Until President Donald J. Trump called journalists “the enemy of the American people” earlier this week, I had forgotten just how adversarial the news media, the press, could—and should—be.
Well, no, I hadn’t really forgotten. It’s been around 27 years since I was last paid to report the news, and as time has passed I’ve tended to mentally downplay the more stressful aspects of being a small-town newsman and have focused on mainly the more enjoyable duties, the more fun or more adventurous assignments, and the many positive relationships I experienced as a newspaper sports stringer, staff writer and photographer, and as a radio reporter and news director—a career that encompassed most of the 1980s, basically Ronald Reagan’s two terms and George H.W. Bush’s first couple of years. But I remember those days well.
It was one thing to hear Trump’s self-serving and unconstitutional indictment of the press reported on TV; it was something else to then be attacked on Facebook by an ignorant Trump troll simply because I had posted a comment supporting the Federal Communication Commission’s now-defunct Fairness Doctrine, a policy that Reagan ended in 1987 around the time that I transitioned, shall we say, from radio news back to newspapers. (If you’ve worked in radio and haven’t been fired at least once, then you really didn’t work in radio—or didn’t get the full monty, at least. But that’s another column for another week.)
I’ve got to give our junior U.S. Senator Thom Tillis credit. When it comes to answering letters from constituents, his Washington office will certainly get back to you in short order. Well, sort of.
That’s more than I can say for senior U.S. Senator Richard Burr and 5th District Congresswoman Virginia Foxx. I’m still waiting to hear back from them. On Jan. 23rd, I mailed four first-class letters to Washington—two letters to Mrs. Foxx, one from me and the other from my wife Timberley; and a letter each to Mr. Burr and Mr. Tillis. I also had mailed a letter to President Donald J. Trump three days earlier on Inauguration Day, and I haven’t gotten his response, either. I guess his staff has been busy.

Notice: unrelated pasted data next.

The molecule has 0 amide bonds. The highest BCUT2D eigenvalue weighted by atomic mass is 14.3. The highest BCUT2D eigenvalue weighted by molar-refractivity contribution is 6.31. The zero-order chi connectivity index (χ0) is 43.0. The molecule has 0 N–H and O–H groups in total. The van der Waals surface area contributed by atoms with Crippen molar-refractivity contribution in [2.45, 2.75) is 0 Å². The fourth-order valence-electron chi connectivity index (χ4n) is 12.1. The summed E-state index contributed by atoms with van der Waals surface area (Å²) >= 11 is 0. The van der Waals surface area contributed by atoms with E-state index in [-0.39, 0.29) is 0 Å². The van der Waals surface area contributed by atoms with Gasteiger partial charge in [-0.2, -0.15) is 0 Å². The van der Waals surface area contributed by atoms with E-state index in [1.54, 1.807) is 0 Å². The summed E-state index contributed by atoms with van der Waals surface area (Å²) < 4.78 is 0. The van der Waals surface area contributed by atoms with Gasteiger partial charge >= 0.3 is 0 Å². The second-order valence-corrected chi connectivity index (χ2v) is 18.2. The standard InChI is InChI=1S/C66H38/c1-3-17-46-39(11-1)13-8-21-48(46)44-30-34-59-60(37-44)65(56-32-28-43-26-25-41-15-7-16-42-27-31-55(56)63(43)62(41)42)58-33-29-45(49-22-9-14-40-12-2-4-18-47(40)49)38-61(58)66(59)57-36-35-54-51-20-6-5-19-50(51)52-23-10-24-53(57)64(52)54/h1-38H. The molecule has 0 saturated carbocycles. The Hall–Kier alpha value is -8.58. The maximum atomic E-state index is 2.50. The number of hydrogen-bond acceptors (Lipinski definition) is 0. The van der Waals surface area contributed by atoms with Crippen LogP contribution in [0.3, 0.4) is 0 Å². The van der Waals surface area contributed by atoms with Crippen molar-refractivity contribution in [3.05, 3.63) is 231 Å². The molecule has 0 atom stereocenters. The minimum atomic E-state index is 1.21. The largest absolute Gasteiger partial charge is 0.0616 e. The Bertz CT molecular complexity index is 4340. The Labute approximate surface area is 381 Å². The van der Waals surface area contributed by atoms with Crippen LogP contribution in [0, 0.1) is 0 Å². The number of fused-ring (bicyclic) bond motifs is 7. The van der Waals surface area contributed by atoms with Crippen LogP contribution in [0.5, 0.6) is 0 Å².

When North Carolina’s U.S. senators—Richard Burr and Thom Tillis—both voted Tuesday to confirm the highly-unqualified Betsy DeVos as America’s next education secretary, even I could see that the fix was in and that all this political foolishness will continue at least until the next election in two years.
You can define that term—political foolishness—however you please. There’s plenty of madness and plenty of blame to go around, whether we’re talking about people in Washington, D.C., or Raleigh, N.C., or on our own Facebook pages. Most of us can’t help but watch this absurd reality show—Survivor: America—and then participate either by playing in person at political rallies and protest marches, or by endlessly critiquing the winners and losers on social media from the comfort of home.
Yes, I plead guilty. Sometimes I just can’t help myself, for all the good doing anything does nowadays. Right is wrong, and left is right. Or the left isn’t right because the right isn’t wrong, and ne’er the twain shall meet. Confused? Yes? No? Well, then, can we just agree to disagree? How ’bout that? Feel better?
I don’t know about you, but I’m starting to hate my smart phone. And my tablet computer. Come to think of it, I don’t like this laptop I’m using right now too much, either.
What’s my problem? Well, for one, I think I’m addicted to the Internet—not just to social media, but to the virtual rabbit hole that is the World Wide Web. I used to spend hours at a time at a computer back when I was a newspaper reporter and later a technical writer. On my time off all those years ago, I’d even work on that novel that was going to win a Pulitzer Prize (in my dreams) and stare at a computer screen a few hours longer just to make sure I was near-sighted.
“Those glasses make you look smart,” Timberley said as I modeled the various styles of eyewear in the showroom mirrors—thick safety rims, thin wire rims, no rims, horned rims. “Well, kind of.”
“Really?” I asked, then turned to the white-coated optician. “I’ll take this pair.” I need all the help I can get when it comes to appearing intelligent.
But as it turns out, I’ve been getting too much help from the Internet with looking and feeling stupid. It was an evil plot. Now I get very little writing done because it’s too easy for my truncated attention span to be hijacked by cyberspace or waylaid by the Web. Damn you, Al Gore.